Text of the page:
Extractives of Douglas-fir and Their Impacts for Biofuel Saccharification
MetadataShow full item record
Forestry residues are being investigated as a potential biofuel feedstock since they are an abundant biomass that does not require major land-use change or compete with food resources. This biomass is the waste created from logging and forest thinning operations and consists of branches, treetops, and other unmerchantable timber. Douglas-fir residues have received special attention since Douglas-fir is the most abundant tree in the timberlands of the Western United States. Biofuel from this material has yet to hit full-scale production, but production processes are already being investigated at the pilot plant scale. Creating a biofuel industry from forestry residues is a complex challenge, and there is a need for research into secondary products and process optimization. The best way to go about finding improvements is to holistically connect the challenges observed in processing millions of tons of biomass to the molecular interactions at hand. With this in mind, this research begins by modeling a biofuel process in ASPEN to understand what molecules are present in processing. We then experimentally identify process inhibitors and explore the molecular origins of this inhibition. The specific focus of this research is on the “extractives” class of molecules in forestry residues. Extractives make up 5% to 25% of the dry weight for different tissues of Douglas-fir, but are overlooked in most biofuel studies. These molecules have been well studied in pulp and paper industry circles and this past knowledge can be used for inspiration for biofuel research. Extractives are both unconsidered secondary products and biofuel process inhibitors. This work first collates the known literature on Douglas-fir extractives into a representative chemical model of Douglas-fir forestry residues. This model is then used to predict which extractives end up in the various process streams of a simulation model of the Northwest Advanced Renewables Alliance (NARA)’s biofuel process. NARA’s biofuel process relies upon a process called saccharification, and the information derived from process modelling is used to begin studying this step. Saccharification is the key step in this process and involves enzymes breaking down biomass into soluble sugars for further conversion into fuels and chemicals. This work shows these enzymes are inhibited by the “tannins” class of extractives in Douglas-fir bark. Initial glucose production from crystalline cellulose is shown to be inhibited ~40%, and specific types of enzyme are individually inhibited ~15-20%. Molecular docking and molecular dynamics simulations were used to investigate how a characterized tannin in Douglas-fir binds onto the most abundantly produced cellulase from Trichoderma reesei, Cel7A. We find that the tannin can bind onto the cellulase and obstruct the catalytic tunnel of this enzyme in a variety of different ways with the tannin preferring to bind to sites that contain aromatic or charged amino acid residues. There is still much to learn and explore in this area. Extraction and collection of the tannins as secondary products may be the most appealing option to remove inhibition but may not be economical. Instead, bioengineered tannin resistant enzymes could be appealing, and the information presented here could provide the foundation for that work.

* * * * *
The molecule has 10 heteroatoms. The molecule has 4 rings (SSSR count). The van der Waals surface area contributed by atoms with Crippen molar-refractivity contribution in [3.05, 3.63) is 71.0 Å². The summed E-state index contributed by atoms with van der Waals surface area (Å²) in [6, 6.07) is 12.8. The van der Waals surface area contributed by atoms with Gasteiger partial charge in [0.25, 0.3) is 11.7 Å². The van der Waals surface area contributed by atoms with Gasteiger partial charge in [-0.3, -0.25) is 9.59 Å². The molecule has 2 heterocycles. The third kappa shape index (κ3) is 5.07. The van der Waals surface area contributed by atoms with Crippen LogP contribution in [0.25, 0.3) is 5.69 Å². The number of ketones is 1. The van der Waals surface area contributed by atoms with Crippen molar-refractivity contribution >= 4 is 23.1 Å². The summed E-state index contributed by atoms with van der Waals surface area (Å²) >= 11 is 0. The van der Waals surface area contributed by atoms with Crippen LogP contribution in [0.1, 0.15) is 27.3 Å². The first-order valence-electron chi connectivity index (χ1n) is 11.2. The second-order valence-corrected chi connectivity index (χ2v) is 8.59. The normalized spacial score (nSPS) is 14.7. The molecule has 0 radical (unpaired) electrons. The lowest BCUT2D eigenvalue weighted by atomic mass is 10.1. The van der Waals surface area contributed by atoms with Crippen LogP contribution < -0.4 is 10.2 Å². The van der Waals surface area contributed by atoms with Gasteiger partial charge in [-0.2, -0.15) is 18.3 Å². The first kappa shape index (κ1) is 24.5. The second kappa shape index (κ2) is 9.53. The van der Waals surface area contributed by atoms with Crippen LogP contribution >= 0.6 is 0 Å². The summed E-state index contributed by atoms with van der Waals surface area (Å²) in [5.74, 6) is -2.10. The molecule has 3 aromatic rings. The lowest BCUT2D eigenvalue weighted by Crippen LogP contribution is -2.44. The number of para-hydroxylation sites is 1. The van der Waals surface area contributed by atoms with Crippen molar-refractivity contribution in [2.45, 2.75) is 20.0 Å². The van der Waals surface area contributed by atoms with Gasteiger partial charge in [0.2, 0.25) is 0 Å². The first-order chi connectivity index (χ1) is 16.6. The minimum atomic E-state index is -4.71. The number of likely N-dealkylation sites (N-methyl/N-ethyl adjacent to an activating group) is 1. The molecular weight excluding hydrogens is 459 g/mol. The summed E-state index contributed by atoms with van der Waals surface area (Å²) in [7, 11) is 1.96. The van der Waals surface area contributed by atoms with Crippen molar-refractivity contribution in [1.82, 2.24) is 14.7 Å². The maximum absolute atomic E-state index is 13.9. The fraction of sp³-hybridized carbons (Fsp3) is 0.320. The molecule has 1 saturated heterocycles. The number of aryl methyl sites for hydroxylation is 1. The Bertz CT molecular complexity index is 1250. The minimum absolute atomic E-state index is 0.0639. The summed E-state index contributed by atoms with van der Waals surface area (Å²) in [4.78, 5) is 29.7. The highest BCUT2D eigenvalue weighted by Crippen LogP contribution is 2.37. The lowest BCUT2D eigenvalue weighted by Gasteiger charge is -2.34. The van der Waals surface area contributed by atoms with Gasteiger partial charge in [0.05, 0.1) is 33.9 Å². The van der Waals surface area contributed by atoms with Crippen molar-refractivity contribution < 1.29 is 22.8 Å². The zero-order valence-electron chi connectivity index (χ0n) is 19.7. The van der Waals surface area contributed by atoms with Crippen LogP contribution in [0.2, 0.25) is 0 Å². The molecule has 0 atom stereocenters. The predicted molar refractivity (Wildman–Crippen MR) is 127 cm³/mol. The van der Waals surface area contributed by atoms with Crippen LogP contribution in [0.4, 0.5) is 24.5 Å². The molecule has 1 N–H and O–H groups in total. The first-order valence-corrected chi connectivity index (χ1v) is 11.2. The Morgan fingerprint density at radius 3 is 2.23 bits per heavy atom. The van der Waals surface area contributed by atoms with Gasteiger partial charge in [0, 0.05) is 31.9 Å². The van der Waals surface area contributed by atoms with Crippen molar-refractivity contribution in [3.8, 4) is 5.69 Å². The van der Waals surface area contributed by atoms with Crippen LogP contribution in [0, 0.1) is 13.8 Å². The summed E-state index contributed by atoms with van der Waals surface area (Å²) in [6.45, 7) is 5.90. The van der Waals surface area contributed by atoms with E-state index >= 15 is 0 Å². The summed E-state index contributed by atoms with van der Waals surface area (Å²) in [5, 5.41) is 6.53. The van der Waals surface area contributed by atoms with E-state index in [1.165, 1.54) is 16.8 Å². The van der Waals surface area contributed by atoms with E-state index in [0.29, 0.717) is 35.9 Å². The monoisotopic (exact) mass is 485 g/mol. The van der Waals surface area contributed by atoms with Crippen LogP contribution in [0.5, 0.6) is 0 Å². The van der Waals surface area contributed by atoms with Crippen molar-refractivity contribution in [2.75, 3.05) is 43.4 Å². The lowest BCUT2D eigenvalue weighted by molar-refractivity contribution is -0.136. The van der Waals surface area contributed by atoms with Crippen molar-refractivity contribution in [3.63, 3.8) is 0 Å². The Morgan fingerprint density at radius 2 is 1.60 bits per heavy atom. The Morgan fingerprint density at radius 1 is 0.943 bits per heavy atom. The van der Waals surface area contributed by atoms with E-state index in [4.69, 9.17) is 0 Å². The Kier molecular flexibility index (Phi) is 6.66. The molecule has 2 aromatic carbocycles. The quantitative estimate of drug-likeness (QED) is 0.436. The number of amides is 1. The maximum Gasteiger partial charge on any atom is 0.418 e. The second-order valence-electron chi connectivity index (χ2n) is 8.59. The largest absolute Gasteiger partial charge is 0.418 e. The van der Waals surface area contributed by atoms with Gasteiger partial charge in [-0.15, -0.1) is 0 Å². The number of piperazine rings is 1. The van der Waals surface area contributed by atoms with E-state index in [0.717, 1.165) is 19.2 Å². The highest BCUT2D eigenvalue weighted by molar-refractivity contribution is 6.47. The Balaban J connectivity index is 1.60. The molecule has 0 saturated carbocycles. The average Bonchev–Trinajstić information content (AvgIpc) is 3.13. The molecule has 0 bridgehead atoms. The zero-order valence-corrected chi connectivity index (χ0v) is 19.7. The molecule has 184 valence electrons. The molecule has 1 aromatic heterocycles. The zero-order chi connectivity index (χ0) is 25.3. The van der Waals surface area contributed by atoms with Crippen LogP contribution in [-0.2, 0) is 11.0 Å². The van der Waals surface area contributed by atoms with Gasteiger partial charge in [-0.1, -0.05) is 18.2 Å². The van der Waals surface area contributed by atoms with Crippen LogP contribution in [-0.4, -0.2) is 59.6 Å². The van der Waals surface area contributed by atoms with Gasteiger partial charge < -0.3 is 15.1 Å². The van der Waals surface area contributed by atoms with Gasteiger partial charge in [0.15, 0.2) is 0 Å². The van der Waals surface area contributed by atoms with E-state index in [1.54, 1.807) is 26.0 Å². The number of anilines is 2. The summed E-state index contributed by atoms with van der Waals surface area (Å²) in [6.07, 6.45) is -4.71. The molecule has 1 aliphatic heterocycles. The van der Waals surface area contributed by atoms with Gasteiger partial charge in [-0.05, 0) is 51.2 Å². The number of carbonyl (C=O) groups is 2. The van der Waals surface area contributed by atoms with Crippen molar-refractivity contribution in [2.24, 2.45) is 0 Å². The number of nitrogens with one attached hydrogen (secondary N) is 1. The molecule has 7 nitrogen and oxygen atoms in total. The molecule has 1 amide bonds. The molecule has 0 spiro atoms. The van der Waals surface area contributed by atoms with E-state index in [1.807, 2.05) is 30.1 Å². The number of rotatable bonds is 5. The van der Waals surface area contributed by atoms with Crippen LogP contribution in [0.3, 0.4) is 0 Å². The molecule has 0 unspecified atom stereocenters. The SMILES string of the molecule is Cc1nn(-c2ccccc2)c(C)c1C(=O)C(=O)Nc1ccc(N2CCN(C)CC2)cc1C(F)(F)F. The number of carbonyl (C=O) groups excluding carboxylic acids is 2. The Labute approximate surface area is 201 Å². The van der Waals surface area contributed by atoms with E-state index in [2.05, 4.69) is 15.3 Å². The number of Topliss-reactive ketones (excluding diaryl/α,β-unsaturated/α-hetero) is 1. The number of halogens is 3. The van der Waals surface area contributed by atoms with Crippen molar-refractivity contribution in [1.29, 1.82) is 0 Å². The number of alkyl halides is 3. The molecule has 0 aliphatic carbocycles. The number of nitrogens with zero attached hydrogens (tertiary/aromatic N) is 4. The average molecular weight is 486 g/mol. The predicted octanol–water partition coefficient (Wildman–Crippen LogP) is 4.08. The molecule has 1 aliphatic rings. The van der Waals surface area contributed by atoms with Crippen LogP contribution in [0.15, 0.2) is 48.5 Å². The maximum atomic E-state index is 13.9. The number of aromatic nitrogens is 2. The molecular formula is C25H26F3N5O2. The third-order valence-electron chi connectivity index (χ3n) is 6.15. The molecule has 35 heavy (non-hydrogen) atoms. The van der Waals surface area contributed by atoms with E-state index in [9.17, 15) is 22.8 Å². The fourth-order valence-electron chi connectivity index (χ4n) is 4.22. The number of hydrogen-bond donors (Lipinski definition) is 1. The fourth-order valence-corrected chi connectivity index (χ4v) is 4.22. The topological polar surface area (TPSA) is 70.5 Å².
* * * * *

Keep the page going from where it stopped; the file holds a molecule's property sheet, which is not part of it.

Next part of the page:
- Chemical engineering